How to Date Efficiently Part 2

…or why you shouldn’t settle down until you’re at least 27.

Another of my favorite math problems is the secretary problem. Let’s say that you’re trying to hire a secretary. You have n applicants for the job, and you know a priori that you have a strict ordering of the candidates once you’ve seen them (i.e. if you’ve seen m candidates, you can rank them in order), but you’ll see them one by one in a random order, and for each applicant, you have to decide to hire him/her or else reject him/her forever. What’s the strategy to choose the best candidate?

It turns out, the optimal solution is to automatically reject the first n/e candidates (where e is the base of the natural logarithm), and then to accept the first candidate who is better than everyone you’ve already seen. In essence, you recognize that you need to have a training set of a certain size to learn what’s out there, and then you hope that you can find someone who’s better than everyone in your training set.

This means that you shouldn’t settle down with your first boyfriend/girlfriend since he/she is probably not the best person out there for you, even if he/she seems wonderful at the time. You don’t have anything to compare to, so you don’t know if your first is the best match for you. This seems to be supported by the fact that the younger you marry, the more likely you are to divorce.

Applied to real life, let’s say that you start seriously dating at age 20 and you have 20 years of prime dating years (okay, this maybe isn’t practical for woman). But 20/e ~ 7, so you should date until you’re 27, and then marry the next person that you find who’s better than everyone else you’ve dated so far.

Of course, there are caveats to this: this strategy maximizes the probability that you choose the best candidate instead of optimizing the expected value of your mate (you wind up with the last person you see the 37% of the time that the best person was in the first n/e that you automatically rejected); in real life, once you say no to someone, you don’t necessarily say no to him/her forever (see the reasonably enjoyable romcom What’s Your Number?); you can’t necessarily provide a strict ordering of your mates, etc. You can also learn about relationships from observing others, so you don’t necessarily have to date someone to know if he/she’s good for you, and you can potentially get your training set vicariously, so maybe you can know whether or not the first person that you date is better or worse than the average relationship that you’ve observed second-hand.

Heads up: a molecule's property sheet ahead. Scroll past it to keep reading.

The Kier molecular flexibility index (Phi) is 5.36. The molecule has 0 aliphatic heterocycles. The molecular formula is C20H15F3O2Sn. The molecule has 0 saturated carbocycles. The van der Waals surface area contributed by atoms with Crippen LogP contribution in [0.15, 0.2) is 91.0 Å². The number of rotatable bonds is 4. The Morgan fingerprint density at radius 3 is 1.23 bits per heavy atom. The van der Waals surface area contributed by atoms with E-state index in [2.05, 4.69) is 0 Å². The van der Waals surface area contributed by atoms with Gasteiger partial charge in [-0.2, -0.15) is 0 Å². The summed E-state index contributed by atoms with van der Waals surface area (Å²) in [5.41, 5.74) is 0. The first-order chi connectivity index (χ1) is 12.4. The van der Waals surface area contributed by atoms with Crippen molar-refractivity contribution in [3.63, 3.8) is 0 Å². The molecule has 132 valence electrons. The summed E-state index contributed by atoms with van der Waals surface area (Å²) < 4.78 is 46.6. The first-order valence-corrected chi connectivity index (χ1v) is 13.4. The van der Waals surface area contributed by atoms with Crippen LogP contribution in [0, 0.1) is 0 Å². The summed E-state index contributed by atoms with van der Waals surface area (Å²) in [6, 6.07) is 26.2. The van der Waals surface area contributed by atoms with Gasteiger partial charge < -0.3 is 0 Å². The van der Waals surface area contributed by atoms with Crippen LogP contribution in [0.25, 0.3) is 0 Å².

Anyway, I know this strategy is likely to be much more controversial than my first tenet of dating efficiently, but personally, I think it means that I won’t be completely comfortable settling down until I’m at least a little bit older. What are your thoughts about the need to wait until you’re older before settling down permanently?

2 thoughts on “How to Date Efficiently Part 2

  1. Glenn Kelman

    Wonderful post. And pure madness. Practically speaking, you can always ask all the secretarial candidates to wait until you’ve met their peers, especially in a case where the job is so desirable that many apply. With regard to dating, the math assumes that the only subject of variability is the person you’re dating, and not yourself. I met my wife when I was 22. We didn’t go out on a date until I was 33. Both of us changed in the 11 intervening years…

    Reply
    1. Edward

      I agree with both of your points. Regarding dating specifically, people definitely change (and the people we date often inform how we change), and I think there’s something more philosophical to say about whether or not someone can be right for you, but just not at the current time. Time is an integral aspect of identity (or rather, it can confound notions of a stable identity), and it does seem somewhat foolhardy to completely ignore its effects on the mathematics of the problem.

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